Nobel what prize?

2012 award is a joke

Nelson Mandela, Aung San Suu Kyi, Mother Teresa and Martin Luther King Jr. have one thing in common: They’re all recipients of the Nobel Peace Prize.

By Eva-Jeanette Rawlins
2012 award is a joke

Nelson Mandela, Aung San Suu Kyi, Mother Teresa and Martin Luther King Jr. have one thing in common: They’re all recipients of the Nobel Peace Prize.


Among the accomplishments of just those four, the prize committee cites “the peaceful termination of the apartheid regime,” the “nonviolent struggle for democracy and human rights,” “a lifetime devoted to the destitute” and “the spearheading of the civil rights movement of a nation.”

If it were possible to invite to a dinner party every recipient since the prize’s 1901 inception, the number of inspiring, selfless, self-sacrificing and world-changing stories they could tell would take hours, if not days.

Which is why this year’s award announcement hit the floor with a heavy thunk, leaving many people asking, “huh?”

The 2012 Nobel Peace Prize went to the European Union.

Many hoped that the 2009 embarrassment of presenting President Barack Obama with the prize—for what he was hopefully going to do—was a one-off debacle, but then came this year’s announcement. With it, the question “Could it get any worse?” was answered with an emphatic “Yes!”

In what universe is the EU—a group of countries using the same currency—placed in the company of Holocaust survivor and author Elie Wiesel, who, in the words of the Nobel Committee, “is a messenger to mankind…one of the most important spiritual leaders and guides in an age when violence, repression and
racism continue to characterize the world”?

If there were already fears that the prize was regressing into irrelevance, this latest news only heightens them.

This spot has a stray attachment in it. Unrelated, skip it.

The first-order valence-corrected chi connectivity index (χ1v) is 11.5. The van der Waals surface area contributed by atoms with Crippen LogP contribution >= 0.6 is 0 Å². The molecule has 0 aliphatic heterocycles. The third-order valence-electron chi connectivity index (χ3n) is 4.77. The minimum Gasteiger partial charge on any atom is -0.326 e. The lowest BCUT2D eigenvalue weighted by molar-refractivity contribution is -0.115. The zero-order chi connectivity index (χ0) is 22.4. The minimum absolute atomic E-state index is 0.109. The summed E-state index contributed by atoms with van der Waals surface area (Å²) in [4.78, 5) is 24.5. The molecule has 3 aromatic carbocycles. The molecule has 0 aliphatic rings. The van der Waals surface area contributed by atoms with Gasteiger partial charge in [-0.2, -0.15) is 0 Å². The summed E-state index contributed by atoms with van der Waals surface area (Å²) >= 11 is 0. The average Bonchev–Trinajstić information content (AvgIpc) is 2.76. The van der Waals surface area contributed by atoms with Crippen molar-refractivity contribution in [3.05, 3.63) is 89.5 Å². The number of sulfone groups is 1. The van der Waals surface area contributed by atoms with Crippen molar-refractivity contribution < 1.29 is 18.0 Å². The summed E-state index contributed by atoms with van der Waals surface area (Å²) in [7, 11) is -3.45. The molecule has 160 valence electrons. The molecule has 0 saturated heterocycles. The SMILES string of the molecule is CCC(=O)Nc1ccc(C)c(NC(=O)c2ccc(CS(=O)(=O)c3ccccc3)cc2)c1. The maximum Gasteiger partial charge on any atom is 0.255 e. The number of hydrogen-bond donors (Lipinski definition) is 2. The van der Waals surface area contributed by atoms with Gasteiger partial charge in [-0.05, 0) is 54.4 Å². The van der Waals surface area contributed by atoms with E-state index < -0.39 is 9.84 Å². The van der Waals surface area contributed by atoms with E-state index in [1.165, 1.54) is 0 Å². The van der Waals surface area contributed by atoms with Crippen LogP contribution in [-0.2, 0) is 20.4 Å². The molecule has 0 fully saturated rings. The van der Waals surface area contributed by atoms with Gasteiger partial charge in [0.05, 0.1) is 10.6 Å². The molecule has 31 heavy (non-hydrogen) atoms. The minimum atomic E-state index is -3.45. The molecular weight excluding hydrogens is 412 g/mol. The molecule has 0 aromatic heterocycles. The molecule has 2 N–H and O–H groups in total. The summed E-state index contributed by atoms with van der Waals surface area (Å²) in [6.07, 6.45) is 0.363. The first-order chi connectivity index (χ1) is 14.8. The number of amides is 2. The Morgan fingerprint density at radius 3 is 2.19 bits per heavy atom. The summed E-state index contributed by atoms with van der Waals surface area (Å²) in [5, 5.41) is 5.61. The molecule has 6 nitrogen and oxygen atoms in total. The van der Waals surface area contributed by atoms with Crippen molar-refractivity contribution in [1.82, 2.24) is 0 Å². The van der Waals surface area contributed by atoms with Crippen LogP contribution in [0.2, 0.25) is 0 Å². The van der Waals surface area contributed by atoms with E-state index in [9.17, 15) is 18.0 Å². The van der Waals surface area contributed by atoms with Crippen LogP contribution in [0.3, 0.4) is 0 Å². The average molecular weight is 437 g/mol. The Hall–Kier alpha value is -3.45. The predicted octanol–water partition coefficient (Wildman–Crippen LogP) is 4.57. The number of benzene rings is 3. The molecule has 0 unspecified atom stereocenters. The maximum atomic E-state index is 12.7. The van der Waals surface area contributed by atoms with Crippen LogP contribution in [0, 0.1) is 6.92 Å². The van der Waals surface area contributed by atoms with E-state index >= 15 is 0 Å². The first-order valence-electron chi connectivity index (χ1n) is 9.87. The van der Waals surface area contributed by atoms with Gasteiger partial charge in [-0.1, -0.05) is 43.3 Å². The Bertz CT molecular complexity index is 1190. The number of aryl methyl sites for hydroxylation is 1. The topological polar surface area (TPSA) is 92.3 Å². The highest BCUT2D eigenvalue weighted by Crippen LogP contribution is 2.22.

It’s not like other groups haven’t received it in the past, but when you look at which ones, you see Amnesty International, International Physicians for the Prevention of Nuclear War or the Red Cross.

Those make sense. The promotion of peace is the very reason they exist.

What exactly did the EU do that was so remarkable? The official statement was: “The union and its forerunners have for over six decades contributed to the advancement of peace and reconciliation, democracy and human rights in Europe.”

If that sounds a bit vague, it’s because it is.

The committee’s press release describes how “the EU represents ‘fraternity between nations’ and amounts to a form of ‘peace congresses’…[which are] criteria for the Peace Prize.”

Essentially, it’s arguing that because a nation’s membership in the EU is contingent upon a commitment to democratic government, the union’s mere existence has led to the spread of democracy and progress since World War II.

Nations behaving and getting along is fantastic, but isn’t that what they’re supposed to do? Aren’t all countries expected to seek “fraternity”?

The fact that we’re singling out the EU for this behavior is a bit odd. European countries that have chosen not to join the union, such as Norway, the birthplace of the prize, are excluded from this honor.

The prize seems to celebrate the idea of the EU more than any extraordinary contribution it’s made to the furtherance of peace.

Political commentator Ian Dunt observes that “The prize reflects how profoundly cut off from reality European supporters have become. It’s quite something to watch news footage of riots in Athens this week and conclude this project is promoting peace. The idea the EU is all that stands between us replaying World War II is deeply foolish.”

The fact that Europe has pursued peace since the era of Hitler and Nazi Germany is undoubtedly progress, but what was the alternative? The obliteration of the German economy in the wake of the war left the country little choice but to play nice. The motivation for this was not so much peace as it was its existence and ability to thrive within the capitalist system it was forced to join.

Awarding the prize to the EU as it attempts to eke its way through an embattled and limping economy looks suspiciously like encouragement rather than recognition.

As the capitalist world holds its breath and trains its collective eye on the EU’s navigation through the recession, the prize represents every other government’s hope for its success, not so much its pursuit of world peace.

We all wish the EU luck. But giving it a trophy for promoting peace is like giving one to Donald Trump for contributing to the integrity of U.S. politics.

And I’ll leave you with that.